Holly Springs was captured by Union General Ulysses S. Grant in 1862 following the Battle of Shiloh. Grant was so inspired by the town’s quaint beauty that he decided not to torch it, and so Holly Springs was spared. Every year, a parade of homes, 5-K run, brunch, and other fun events take place to honor the town. This year, an interesting new event was introduced, which was a tour of slave quarters.

The End of Suffering (Or was it?)

One week after the Civil War ended, on April 15, 1865, the first presidential assassination took place when Abraham Lincoln “gave up the ghost,” or as Secretary of War Seward said, “He now belongs to the ages.” While attending a play on Good Friday entitled “Our American Cousin” at Ford’s Threatre in Washington D.C. with his wife, Mary Todd Lincoln, the president was shot point blank in the back of the head by Southern sympathizer and famous actor John Wilkes Booth. 

Booth jumped from the presidential balcony, hollered, “Sic semper tyrannis,” which means “Thus always to tyrants” in Latin. He managed to escape with a broken leg, but was nabbed several days later, shot inside a burning barn. Meanwhile, Lincoln’s funeral train was making the rounds across the  country on its final destination to Illinois, his home state.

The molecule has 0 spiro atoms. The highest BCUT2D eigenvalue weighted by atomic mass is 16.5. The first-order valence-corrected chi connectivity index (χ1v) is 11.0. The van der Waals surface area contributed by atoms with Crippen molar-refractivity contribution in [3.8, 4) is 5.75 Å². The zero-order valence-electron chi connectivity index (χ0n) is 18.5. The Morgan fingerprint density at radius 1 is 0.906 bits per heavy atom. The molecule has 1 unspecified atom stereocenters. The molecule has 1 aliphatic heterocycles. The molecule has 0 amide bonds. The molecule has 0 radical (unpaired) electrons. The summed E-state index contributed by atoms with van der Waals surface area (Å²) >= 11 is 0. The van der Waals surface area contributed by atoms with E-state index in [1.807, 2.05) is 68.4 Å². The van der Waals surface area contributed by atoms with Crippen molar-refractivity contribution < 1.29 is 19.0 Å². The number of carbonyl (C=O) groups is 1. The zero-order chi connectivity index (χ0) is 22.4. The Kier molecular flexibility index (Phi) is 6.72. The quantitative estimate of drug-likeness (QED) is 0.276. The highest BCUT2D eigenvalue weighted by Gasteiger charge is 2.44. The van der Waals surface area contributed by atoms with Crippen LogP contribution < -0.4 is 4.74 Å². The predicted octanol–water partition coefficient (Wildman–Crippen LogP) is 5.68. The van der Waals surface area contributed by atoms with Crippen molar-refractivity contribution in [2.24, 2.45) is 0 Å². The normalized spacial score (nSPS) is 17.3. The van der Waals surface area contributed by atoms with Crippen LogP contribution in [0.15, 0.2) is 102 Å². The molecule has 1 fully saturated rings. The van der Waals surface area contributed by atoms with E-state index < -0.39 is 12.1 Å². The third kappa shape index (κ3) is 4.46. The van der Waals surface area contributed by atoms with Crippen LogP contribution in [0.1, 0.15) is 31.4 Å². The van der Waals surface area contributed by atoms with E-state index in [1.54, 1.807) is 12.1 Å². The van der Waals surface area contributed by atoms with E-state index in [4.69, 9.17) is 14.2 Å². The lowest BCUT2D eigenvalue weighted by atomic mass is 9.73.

It was discovered after his death that he had a Confederate five dollar bill in his wallet. For his second inauguration, he requested that the song “Dixie” be played. It was his utmost belief to keep the Confederacy in the Union and maintain a unified country at all costs. Ultimately, he paid the price with his own life.

The General and the Great Locomotive Chase

Kennesaw, Georgia houses one of the most famous locomotives in American history, yet most people don’t have a clue what that is. One hundred and fifty years ago, on April 12, 1862, what came to be known as “The Great Locomotive Chase” took place between Kennesaw (which was then known as “Big Shanty”) and Chattanooga, Tennessee.

The General was momentarily left unguarded when Confederate soldiers and passengers stopped to eat breakfast at the Lacey Hotel. Union Civil War spies led by James J. Andrews boarded the locomotive and attempted to drive it up to Chattanooga, destroying as much of the railroad line and passing telegraph lines as possible en route.

Seeing the train depart, the locomotive’s conductor, William A. Fuller, and two other men chased after it. The threesome borrowed a platform car and continued their pursuit, but had to abandon it when they came across destroyed railroad ties that the raiders had torn up. They continued the chase on foot, managing to catch up, because the raiders kept stopping to wreak havoc. Finally, the threesome climbed aboard another locomotive, the Texas, chased after the raiders with their train in reverse, and stopped the spies before they reached Chattanooga.

The Union spies who were caught, including Andrews, were hanged. Later on, they received the very first Congressional Medals of Honor for their daring raid, most posthumously.

(Photo courtesy of the Southern Museum in Kennesaw, GA)